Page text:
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11-10-2012   #3 (permalink)
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I've had a similar experience, but it was with another Asian girl.
My parents are Chinese, and I was born and raised in Canada. In about the 11th grade, a girl who was born and raised in China moved to my town and joined our grade. She is two years older than me, but is in the same grade because she came to Canada only a couple years ago and needed time to learn English.
I can only understand and speak conversational Chinese; can't read or write it. I admire immigrant students because they become quite fluent in several languages and this girl could speak Cantonese, Mandarin and English (her English wasn't that bad when I met her). But she just made it her goal to compete with me. I had really good grades in High School in all my subjects (she was in every class I was), and she would without fail, ask me how I did on all of my exams. I would show her and she would snicker if mine was higher, or say she got the same. My school was small, and a lot of people did not do very well, so I never went to ask how they did, because I know they would ask how I did. But this girl, she would always come up to me and ask about my grades. She would always be shy about her age too. NOBODY found it a big deal that she was older than us, but she made it into a big deal. She even said, "I'm older, so I should be smarter".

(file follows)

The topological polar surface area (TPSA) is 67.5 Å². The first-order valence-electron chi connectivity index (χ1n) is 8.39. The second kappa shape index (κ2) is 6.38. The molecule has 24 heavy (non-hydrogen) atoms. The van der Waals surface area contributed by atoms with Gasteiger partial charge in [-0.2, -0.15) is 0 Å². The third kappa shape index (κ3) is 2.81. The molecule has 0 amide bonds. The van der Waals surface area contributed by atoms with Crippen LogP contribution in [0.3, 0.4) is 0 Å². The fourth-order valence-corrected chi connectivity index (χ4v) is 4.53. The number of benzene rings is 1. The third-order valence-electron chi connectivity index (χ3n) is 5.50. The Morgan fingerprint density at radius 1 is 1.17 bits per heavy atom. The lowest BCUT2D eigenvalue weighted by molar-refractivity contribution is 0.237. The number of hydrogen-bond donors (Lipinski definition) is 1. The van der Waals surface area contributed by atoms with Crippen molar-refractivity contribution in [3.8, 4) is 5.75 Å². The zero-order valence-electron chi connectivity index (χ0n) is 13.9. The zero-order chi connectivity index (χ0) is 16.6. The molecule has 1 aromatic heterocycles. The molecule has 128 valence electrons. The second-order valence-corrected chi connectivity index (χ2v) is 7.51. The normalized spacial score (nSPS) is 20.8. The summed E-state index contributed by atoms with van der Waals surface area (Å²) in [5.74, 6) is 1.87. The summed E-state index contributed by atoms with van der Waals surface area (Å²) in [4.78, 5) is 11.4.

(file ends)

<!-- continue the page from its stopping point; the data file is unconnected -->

Well anyway, I think I just made my own rant... but point being: there will be people competing with you, but you are not competing with them. If asked, I will reply and then go on with my day. Don't let things bother you too much.
I think the stereotype for Asians arises from the high expectations of immigrant parents for their children. In a lot of cases, the immigrant parents were doctors, engineers etc in their home country, but their license and degrees mean nothing when they come to the West. They came to the West for better conditions for their children and hope for them to be doctors, lawyers etc while they take on a new job of perhaps restaurant owner, or doing labour-intense jobs. The math thing is probably because math is taught earlier, faster, and more intense than it is here in North America. I remember my Malaysian friend saying he did algebra in elementary school.

And grades are important in High school. It can determine what scholarships you can receive when you graduate. I'm in Canada, and getting into most Universities is pretty easy and they basically only consider your high school grades (other exceptions), but I'm not sure about the U.S since you have to take the SATs.

Edit: Yeah, just do what Jare said.
"Even a broken clock is right twice a day."